Top 5 critically endangered animal

 

Top 5 critically endangered animal
COMMON NAME SCIENTIFIC NAME CONSERVATION STATUS ↓
Amur Leopard Panthera pardus orientalis Critically Endangered
Black Rhino Diceros bicorni Critically Endangered
Bornean Orangutan Pongo pygmaeus Critically Endangered
Cross River Gorilla Gorilla gorilla diehli Critically Endangered
Eastern Lowland Gorilla Gorilla beringei graueri Critically Endangered

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1)Amur Leopard- 
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The Amur leopard or (Panthera pardus orientalis) is a leopard subspecies native to the Primorsky Krai of southeastern Russia and northern China. It is listed as Critically Endangered on the IUCN Red List. In 2007, only 19–26 wild leopards were estimated to survive in southeastern Russia and northeastern China.

Amur leopards lives in the Amur Heilong Landscape, which spans both the Russian Far East and adjacent areas of China. This rare subspecies of leopard has adapted to life in the temperate forests that make up the northernmost part of the species' range.

It's Conservation status: Critically Endangered (Population decreasing) 

About it's life-

Weight: 

Male- 32.2 to 48 kg (71–106 lb). 

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Females- 25 to 42.5 kg (55–94 lb).


Class: Mammalia (mammals)

Scientific name: Panthera pardus orientalis

Lifespan: 10 – 15 years (In the wild)

Type: Carnivore

It's lifestyle-

Amur leopards hunt a very wide variety of animals including roe deer, sika deer, badgers and hares. 

Hunting Habits: Amur leopards normally hunt at night and need large territories to avoid competition for prey. It became endanger in the year 1996. By 1996, the year the International Union for Conservation of Nature Red List declared the species critically endangered, Amur leopards were functionally extinct in China and long vanished from the Koreas, enduring only in a relatively small chunk of their historic range in southeastern Russia.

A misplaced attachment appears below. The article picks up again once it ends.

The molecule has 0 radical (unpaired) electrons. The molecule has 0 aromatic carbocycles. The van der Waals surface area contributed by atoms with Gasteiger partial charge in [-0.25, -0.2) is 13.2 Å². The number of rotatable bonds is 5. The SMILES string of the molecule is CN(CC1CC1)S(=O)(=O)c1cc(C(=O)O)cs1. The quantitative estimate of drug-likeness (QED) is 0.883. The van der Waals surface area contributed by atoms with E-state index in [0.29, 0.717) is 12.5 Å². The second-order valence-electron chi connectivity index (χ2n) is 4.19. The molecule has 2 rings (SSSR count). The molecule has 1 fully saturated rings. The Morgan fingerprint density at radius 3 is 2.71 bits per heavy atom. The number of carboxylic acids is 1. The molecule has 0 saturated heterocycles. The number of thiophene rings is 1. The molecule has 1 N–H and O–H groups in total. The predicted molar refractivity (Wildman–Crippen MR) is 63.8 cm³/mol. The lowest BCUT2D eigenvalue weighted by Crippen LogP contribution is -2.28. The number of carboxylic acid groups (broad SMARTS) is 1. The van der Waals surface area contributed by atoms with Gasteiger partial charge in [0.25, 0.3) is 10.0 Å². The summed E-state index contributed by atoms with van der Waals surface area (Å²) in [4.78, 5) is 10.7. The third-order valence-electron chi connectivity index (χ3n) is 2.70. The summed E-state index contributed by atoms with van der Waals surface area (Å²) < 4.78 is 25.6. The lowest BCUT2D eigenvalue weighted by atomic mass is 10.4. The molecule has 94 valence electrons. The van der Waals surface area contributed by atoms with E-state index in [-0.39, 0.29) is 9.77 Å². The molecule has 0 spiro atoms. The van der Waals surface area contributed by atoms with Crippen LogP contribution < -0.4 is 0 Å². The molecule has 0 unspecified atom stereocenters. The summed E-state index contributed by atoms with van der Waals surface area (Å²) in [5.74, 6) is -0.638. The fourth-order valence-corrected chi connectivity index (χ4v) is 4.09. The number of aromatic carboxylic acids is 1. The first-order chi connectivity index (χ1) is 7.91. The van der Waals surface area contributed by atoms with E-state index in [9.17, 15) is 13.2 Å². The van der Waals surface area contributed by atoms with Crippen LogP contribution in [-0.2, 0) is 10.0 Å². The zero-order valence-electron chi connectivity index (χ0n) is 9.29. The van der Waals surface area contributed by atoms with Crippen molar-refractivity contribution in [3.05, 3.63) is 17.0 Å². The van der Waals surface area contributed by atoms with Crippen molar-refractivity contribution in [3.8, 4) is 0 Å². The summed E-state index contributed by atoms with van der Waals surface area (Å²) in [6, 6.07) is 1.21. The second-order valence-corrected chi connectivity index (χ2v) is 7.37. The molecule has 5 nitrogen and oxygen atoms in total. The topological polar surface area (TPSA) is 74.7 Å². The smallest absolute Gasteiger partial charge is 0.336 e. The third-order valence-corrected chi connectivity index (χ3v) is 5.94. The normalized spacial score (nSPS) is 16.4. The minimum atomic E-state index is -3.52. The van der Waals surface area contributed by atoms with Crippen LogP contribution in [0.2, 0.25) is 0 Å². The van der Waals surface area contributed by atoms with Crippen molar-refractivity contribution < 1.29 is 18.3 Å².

In 2019, more than 84 individuals remain in the wild (mostly in protected areas) and 170 to 180 live in captivity. The primary causes for their low population are habitat destruction from commercial logging and farming from 1970 to 1983 and illegal poaching for fur over the last 40 years. According to the WWF, there are less than 100 Amur leopards left in the wild, and some 180 in captivity. These numbers may sound drastically small — but the wild population has actually grown in the last three years.

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2)Black Rhinos or Hook-lipped rhinoceros->


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The black rhinoceros or hook-lipped rhinoceros is a species of rhinoceros, native to eastern and southern African countries including Angola, Botswana, Kenya, Malawi, Mozambique, Namibia, South Africa, Eswatini, Tanzania, Zambia, and Zimbabwe. Although the rhinoceros is referred to as black, its colours vary from brown to grey.


It's Conservation status: Critically Endangered (Population increasing) 

Encyclopedia of Life-

Mass: 800 – 1,400 kg (Adult)

Scientific name: Diceros bicornis

Class: Mammalia

Height: 1.3 – 1.8 m (Adult, At Shoulder)

Order: Perissodactyla

Trophic level: Herbivorous 

Life span- 35 to 50 years

WWF or (world wide fund for nature) launched an international effort to save wildlife in 1961, rescuing black rhinos, among many other species, from the brink of extinction. Thanks to persistent conservation efforts across Africa, the total number of black rhinos grew from 2,410 in 1995 to more than 5,000 today.

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The black rhinoceros occupies a variety of habitats, including open plains, sparse thorn scrub, savannas, thickets, and dry forests, as well as mountain forests and moorlands at high altitudes.

They use their lips to pluck leaves and fruit from the branches.

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3)Bornean Orangutan->

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The Bornean orangutan is a species of orangutan native to the island of Borneo. Together with the Sumatran orangutan and Tapanuli orangutan, it belongs to the only genus of great apes native to Asia. 

It's Conservation status: Endangered(Population decreasing) Encyclopedia of Life-

Trophic level: Omnivorous 

Family: Hominidae

Phylum: Chordata

Class: Mammalia